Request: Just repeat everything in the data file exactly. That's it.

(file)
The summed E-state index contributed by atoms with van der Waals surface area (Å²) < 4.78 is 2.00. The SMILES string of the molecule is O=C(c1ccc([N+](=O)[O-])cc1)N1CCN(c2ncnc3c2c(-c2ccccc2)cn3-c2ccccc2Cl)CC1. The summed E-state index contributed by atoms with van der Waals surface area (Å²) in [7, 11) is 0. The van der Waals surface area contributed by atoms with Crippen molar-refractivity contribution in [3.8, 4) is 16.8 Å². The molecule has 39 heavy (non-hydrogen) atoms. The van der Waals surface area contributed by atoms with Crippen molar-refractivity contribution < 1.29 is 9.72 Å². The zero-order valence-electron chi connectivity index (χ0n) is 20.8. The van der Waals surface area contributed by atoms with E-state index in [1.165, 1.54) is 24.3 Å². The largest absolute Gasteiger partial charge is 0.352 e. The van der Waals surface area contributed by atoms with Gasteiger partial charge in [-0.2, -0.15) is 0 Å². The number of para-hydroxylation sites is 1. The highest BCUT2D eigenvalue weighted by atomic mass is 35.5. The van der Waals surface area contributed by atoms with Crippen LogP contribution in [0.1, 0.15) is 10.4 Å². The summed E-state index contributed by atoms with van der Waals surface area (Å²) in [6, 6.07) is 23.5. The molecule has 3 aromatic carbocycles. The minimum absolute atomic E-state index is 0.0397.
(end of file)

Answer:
The summed E-state index contributed by atoms with van der Waals surface area (Å²) < 4.78 is 2.00. The SMILES string of the molecule is O=C(c1ccc([N+](=O)[O-])cc1)N1CCN(c2ncnc3c2c(-c2ccccc2)cn3-c2ccccc2Cl)CC1. The summed E-state index contributed by atoms with van der Waals surface area (Å²) in [7, 11) is 0. The van der Waals surface area contributed by atoms with Crippen molar-refractivity contribution in [3.8, 4) is 16.8 Å². The molecule has 39 heavy (non-hydrogen) atoms. The van der Waals surface area contributed by atoms with Crippen molar-refractivity contribution < 1.29 is 9.72 Å². The zero-order valence-electron chi connectivity index (χ0n) is 20.8. The van der Waals surface area contributed by atoms with E-state index in [1.165, 1.54) is 24.3 Å². The largest absolute Gasteiger partial charge is 0.352 e. The van der Waals surface area contributed by atoms with Gasteiger partial charge in [-0.2, -0.15) is 0 Å². The number of para-hydroxylation sites is 1. The highest BCUT2D eigenvalue weighted by atomic mass is 35.5. The van der Waals surface area contributed by atoms with Crippen LogP contribution in [0.1, 0.15) is 10.4 Å². The summed E-state index contributed by atoms with van der Waals surface area (Å²) in [6, 6.07) is 23.5. The molecule has 3 aromatic carbocycles. The minimum absolute atomic E-state index is 0.0397.